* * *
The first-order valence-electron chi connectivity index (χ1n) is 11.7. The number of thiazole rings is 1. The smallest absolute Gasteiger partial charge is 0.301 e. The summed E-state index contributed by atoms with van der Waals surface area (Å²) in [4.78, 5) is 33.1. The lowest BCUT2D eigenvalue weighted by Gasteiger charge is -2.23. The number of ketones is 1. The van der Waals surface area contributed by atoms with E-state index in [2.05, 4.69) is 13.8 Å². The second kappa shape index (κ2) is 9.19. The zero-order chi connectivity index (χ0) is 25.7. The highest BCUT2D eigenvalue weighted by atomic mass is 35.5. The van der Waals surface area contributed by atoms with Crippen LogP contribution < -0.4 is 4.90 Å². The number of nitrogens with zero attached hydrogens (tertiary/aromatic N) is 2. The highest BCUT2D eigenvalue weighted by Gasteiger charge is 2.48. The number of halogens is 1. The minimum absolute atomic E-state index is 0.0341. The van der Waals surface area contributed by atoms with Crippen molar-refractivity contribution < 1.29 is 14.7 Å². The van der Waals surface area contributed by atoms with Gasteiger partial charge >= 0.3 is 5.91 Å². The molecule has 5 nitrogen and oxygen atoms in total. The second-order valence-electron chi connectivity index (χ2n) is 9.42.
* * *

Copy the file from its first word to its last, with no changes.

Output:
The first-order valence-electron chi connectivity index (χ1n) is 11.7. The number of thiazole rings is 1. The smallest absolute Gasteiger partial charge is 0.301 e. The summed E-state index contributed by atoms with van der Waals surface area (Å²) in [4.78, 5) is 33.1. The lowest BCUT2D eigenvalue weighted by Gasteiger charge is -2.23. The number of ketones is 1. The van der Waals surface area contributed by atoms with E-state index in [2.05, 4.69) is 13.8 Å². The second kappa shape index (κ2) is 9.19. The zero-order chi connectivity index (χ0) is 25.7. The highest BCUT2D eigenvalue weighted by atomic mass is 35.5. The van der Waals surface area contributed by atoms with Crippen LogP contribution < -0.4 is 4.90 Å². The number of nitrogens with zero attached hydrogens (tertiary/aromatic N) is 2. The highest BCUT2D eigenvalue weighted by Gasteiger charge is 2.48. The number of halogens is 1. The minimum absolute atomic E-state index is 0.0341. The van der Waals surface area contributed by atoms with Crippen molar-refractivity contribution < 1.29 is 14.7 Å². The van der Waals surface area contributed by atoms with Gasteiger partial charge >= 0.3 is 5.91 Å². The molecule has 5 nitrogen and oxygen atoms in total. The second-order valence-electron chi connectivity index (χ2n) is 9.42.